Formula One

Formula One Owners Liberty Media Buy MotoGP For $4.5 Bn


Formula One owners Liberty Media have agreed to buy MotoGP on Monday in a deal valued at around $4.5 billion, the American company said.

MotoGP said in a statement that Liberty Media would acquire an “approximately 86 per cent” stake from Spain-based owners Dorna in a deal valued at 4.2 billion euros ($4.5 billion).

The acquisition is expected to be completed by the end of 2024 subject to clearances and approvals by competition and foreign investment law authorities in various jurisdictions.

Liberty will not be the first company to own both Formula One and MotoGP.

Private equity firm CVC Capital Partners had owned both F1 and MotoGP but was forced to sell the motorcycle series to buy F1 after EU competition regulators raised objections.

“Liberty Media Corporation has announced an agreement to acquire MotoGP. MotoGP is the pinnacle of two wheels,” read a statement issued by MotoGP.

“Liberty Media will acquire approximately 86 percent of Dorna, with Dorna management retaining approximately 14 percent of their equity in the business.

“The transaction reflects an enterprise value for Dorna/MotoGP of €4.2 billion and an equity value of €3.5 billion, with MotoGP’s existing debt balance expected to remain in place after close.”

Liberty were not the only company interested in acquiring Dorna.

According to a report last week in the Financial Times Qatar Sports Investments (QSI), owners of French champions Paris Saint-Germain, and TKO Group Holdings, which comprises mixed martial arts organisation UFC and World Wrestling Entertainment (WWE), had also held talks with Dorna.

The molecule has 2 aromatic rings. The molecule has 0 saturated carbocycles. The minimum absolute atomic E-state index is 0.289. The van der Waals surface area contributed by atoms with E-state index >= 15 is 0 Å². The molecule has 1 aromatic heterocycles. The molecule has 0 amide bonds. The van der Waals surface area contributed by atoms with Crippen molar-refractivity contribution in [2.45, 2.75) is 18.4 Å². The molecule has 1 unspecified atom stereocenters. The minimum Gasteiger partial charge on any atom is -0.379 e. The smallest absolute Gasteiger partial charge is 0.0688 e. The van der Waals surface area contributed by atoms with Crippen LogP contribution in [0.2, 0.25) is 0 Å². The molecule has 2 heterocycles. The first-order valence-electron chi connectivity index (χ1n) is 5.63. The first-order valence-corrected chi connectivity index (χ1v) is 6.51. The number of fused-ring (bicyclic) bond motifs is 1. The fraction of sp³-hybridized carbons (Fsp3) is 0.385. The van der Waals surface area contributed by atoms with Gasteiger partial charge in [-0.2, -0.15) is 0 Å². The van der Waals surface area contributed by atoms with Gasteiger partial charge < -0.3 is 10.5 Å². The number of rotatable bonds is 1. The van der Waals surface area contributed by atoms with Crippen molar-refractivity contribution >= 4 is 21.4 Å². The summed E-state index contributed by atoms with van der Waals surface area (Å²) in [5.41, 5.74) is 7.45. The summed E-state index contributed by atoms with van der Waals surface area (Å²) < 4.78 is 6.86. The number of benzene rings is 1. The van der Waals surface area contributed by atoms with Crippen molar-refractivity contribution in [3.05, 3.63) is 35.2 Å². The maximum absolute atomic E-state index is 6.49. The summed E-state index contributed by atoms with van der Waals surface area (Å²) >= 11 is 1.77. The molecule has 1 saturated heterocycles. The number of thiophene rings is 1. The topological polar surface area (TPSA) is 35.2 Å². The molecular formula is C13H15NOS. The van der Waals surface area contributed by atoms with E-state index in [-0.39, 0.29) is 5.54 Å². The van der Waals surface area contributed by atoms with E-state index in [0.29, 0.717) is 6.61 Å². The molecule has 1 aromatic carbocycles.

However, it was Liberty who emerged as the winner.

“We are thrilled to expand our portfolio of leading live sports and entertainment assets with the acquisition of MotoGP,” said Greg Maffei, Liberty Media President and CEO.

“MotoGP is a global league with a loyal, enthusiastic fan base, captivating racing and a highly cash flow generative financial profile. Carmelo and his management team have built a great sporting spectacle that we can expand to a wider global audience.”

Long-serving CEO Carmelo Ezpeleta will remain in the post he has occupied since 1994 with the business headquarters remaining in Madrid.

Ezpeleta said he was looking forward to the 21-race global championship evolving even further.

“This is the perfect next step in the evolution of MotoGP, and we are excited for what this milestone brings to Dorna, the MotoGP paddock and racing fans,” said Ezpeleta.

“We are proud of the global sport we’ve grown, and this transaction is a testament to the value of the sport today and its growth potential.

“Liberty has an incredible track record in developing sports assets and we could not wish for a better partner to expand MotoGP’s fanbase around the world.”

Since Liberty paid CVC eight billion dollars for F1 in 2017 the sport has enjoyed a spike in popularity and Maffei suggested last year that while F1 was not for sale it was worth now “a hell of a lot more” than $20 billion.

Tom Jones Usen

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